What are the top two or three learnings you gained from your international experience? 

Packaging matters a lot in the world of drinks and it’s important – but if the liquid doesn’t deliver someone will try the product once and never again, and no amount of marketing will help. What’s in the bottle, and what it tastes like, counts. 

Go and see things for yourself. When we start a relationship with a company, it's done face to face. We spend a lot of time in different parts of the world visiting distilleries and drinks craftsmen. It’s important to connect with people before we work together, and it’s critical we see how they’re doing things so we can be confident what we’re selling is of the quality it claims to be.

About Truman & Orange:

Truman & Orange was founded in 2013 with the single-minded mission of offering increasingly sophisticated South African drinkers alternatives to the mega-brands that have monopolised what we’ve been drinking. The Truman & Orange portfolio consists of high-quality, hand-crafted brands from all over the world which it is proud to offer discerning South African drinkers. This national, premium drinks company prides itself on a collection of brands that include Bannerman’s Scotch Whisky, Grace Du Roi Sparkling Wine, Malfy Italian Gin, Godet Cognac, Fortaleza Tequila, Don Papa Aged Rum, Spytail Black Ginger Rum, Innis & Gunn Beers and others. Truman & Orange is a national business with offices in Johannesburg and Cape Town and representation in all the key South African metropoles. For more information visit:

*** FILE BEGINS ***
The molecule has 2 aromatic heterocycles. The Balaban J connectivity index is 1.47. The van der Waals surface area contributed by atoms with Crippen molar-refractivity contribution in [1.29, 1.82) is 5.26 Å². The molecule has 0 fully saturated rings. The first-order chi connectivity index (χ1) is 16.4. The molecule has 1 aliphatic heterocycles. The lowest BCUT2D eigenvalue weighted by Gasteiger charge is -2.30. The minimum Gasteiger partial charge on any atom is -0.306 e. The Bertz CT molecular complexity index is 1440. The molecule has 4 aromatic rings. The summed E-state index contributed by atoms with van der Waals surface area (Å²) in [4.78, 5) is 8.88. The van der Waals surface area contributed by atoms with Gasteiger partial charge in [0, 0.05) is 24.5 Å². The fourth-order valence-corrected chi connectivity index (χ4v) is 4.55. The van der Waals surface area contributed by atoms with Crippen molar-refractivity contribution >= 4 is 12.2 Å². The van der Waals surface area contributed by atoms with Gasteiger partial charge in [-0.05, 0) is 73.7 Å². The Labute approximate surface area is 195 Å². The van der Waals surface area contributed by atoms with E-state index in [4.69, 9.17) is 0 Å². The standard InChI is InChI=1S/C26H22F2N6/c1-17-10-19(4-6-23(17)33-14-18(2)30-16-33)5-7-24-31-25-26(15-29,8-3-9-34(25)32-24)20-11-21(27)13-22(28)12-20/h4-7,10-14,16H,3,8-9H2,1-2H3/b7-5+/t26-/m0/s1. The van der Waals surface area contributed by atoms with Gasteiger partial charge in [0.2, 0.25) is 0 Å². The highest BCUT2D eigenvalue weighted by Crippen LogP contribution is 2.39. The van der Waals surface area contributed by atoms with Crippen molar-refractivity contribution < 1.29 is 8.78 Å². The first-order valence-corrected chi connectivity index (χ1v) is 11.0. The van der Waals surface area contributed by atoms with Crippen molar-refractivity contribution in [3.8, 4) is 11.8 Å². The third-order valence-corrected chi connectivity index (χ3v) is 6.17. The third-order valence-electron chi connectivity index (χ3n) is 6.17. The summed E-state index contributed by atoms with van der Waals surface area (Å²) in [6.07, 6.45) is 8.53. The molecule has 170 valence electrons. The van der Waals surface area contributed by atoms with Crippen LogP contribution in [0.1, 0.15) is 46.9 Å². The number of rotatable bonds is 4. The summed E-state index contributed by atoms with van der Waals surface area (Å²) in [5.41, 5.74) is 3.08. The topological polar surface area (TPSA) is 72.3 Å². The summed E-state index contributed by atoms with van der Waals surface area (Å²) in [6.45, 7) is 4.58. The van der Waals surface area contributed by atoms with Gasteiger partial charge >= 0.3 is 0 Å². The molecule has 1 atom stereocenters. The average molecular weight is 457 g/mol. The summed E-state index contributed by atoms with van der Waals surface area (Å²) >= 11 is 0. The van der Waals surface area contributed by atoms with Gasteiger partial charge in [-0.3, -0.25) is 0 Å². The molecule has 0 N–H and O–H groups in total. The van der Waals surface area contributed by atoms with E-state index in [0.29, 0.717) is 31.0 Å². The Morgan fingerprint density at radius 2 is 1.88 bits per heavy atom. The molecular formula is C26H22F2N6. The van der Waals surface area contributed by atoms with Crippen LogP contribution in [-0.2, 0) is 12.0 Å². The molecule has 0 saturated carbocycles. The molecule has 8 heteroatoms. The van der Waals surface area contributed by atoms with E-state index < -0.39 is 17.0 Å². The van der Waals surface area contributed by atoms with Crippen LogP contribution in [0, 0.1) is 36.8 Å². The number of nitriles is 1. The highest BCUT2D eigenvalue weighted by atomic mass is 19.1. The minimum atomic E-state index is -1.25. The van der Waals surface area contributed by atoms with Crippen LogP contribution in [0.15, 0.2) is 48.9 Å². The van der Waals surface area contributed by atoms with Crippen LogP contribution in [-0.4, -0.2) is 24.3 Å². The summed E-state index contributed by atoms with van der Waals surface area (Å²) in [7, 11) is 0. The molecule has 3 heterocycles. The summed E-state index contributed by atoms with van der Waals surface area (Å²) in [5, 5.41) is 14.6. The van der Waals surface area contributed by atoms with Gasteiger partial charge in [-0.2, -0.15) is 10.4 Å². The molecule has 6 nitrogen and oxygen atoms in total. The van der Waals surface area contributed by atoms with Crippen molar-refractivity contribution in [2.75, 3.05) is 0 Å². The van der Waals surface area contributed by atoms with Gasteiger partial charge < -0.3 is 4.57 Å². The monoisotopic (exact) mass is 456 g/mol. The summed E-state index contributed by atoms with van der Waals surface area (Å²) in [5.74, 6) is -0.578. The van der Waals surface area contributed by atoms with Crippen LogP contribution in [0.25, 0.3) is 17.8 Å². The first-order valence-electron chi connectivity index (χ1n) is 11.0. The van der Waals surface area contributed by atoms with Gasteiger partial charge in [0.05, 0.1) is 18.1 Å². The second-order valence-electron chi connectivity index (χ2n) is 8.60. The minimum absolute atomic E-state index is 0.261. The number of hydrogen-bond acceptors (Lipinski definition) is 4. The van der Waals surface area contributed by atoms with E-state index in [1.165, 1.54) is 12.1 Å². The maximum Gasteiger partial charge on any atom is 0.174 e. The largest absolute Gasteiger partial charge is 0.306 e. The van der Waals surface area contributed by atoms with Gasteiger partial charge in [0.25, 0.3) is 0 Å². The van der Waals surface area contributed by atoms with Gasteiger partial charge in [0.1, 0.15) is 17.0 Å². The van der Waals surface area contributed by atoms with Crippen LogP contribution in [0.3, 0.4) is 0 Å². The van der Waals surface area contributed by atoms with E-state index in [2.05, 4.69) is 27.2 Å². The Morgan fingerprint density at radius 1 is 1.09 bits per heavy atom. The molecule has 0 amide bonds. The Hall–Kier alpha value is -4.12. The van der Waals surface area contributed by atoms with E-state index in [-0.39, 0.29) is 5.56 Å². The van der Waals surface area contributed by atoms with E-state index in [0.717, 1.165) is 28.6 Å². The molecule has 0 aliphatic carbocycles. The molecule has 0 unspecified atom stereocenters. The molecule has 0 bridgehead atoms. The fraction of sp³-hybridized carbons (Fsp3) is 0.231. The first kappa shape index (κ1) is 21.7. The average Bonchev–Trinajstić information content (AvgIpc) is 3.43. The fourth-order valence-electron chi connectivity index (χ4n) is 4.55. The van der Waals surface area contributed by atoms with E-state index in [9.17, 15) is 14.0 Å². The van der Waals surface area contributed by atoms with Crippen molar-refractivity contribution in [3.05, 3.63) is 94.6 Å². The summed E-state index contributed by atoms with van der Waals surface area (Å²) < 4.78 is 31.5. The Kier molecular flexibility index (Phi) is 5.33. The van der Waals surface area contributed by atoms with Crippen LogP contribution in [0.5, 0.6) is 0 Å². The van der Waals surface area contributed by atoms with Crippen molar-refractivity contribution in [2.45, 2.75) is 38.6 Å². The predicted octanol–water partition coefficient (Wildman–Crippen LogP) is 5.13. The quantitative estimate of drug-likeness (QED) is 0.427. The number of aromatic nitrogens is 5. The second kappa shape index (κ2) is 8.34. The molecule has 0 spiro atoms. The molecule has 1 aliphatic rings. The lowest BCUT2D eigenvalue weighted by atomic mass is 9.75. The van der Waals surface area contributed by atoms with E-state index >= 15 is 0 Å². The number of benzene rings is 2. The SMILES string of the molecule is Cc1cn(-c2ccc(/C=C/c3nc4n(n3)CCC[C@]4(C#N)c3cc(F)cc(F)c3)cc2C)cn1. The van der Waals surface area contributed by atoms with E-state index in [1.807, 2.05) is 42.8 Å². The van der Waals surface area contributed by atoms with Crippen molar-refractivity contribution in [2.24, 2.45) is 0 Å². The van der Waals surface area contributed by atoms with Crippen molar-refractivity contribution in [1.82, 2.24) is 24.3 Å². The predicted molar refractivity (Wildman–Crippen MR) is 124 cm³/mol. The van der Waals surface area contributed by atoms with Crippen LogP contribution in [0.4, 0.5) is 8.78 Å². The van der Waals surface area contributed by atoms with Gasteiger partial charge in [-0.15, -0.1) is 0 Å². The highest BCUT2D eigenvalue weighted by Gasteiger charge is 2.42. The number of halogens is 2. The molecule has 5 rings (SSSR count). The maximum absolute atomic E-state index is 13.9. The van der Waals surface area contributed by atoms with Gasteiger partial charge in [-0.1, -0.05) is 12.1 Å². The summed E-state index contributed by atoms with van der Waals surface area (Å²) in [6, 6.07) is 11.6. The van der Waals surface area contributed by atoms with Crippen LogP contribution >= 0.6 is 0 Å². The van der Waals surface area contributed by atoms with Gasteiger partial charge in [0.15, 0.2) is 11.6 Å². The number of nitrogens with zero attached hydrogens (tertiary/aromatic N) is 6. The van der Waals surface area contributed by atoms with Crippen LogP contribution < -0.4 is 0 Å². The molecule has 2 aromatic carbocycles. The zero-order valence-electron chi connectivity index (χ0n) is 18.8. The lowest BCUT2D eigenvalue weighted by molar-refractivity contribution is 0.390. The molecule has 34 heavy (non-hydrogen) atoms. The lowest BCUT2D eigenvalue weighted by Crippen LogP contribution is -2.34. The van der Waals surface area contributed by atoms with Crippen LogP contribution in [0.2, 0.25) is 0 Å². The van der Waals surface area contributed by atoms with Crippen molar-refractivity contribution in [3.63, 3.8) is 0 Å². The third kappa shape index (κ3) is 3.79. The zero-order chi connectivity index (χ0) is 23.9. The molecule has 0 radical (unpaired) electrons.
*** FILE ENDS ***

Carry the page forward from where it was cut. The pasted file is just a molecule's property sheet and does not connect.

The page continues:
New excise duty hikes could harm brandy

The South African Brandy Foundation has expressed its concern about the recently announced excise duty hikes for brandy, claiming they could pose a major setback for producers and impede recent entrepreneurship, training and job creation initiatives.

Speaking on behalf of the country's brandy industry, the Foundation's director, Christelle Reade-Jahn, said that ironically, the above-inflation hikes had come just as the industry was seeing the first green shoots of recovery after a succession of many lean years.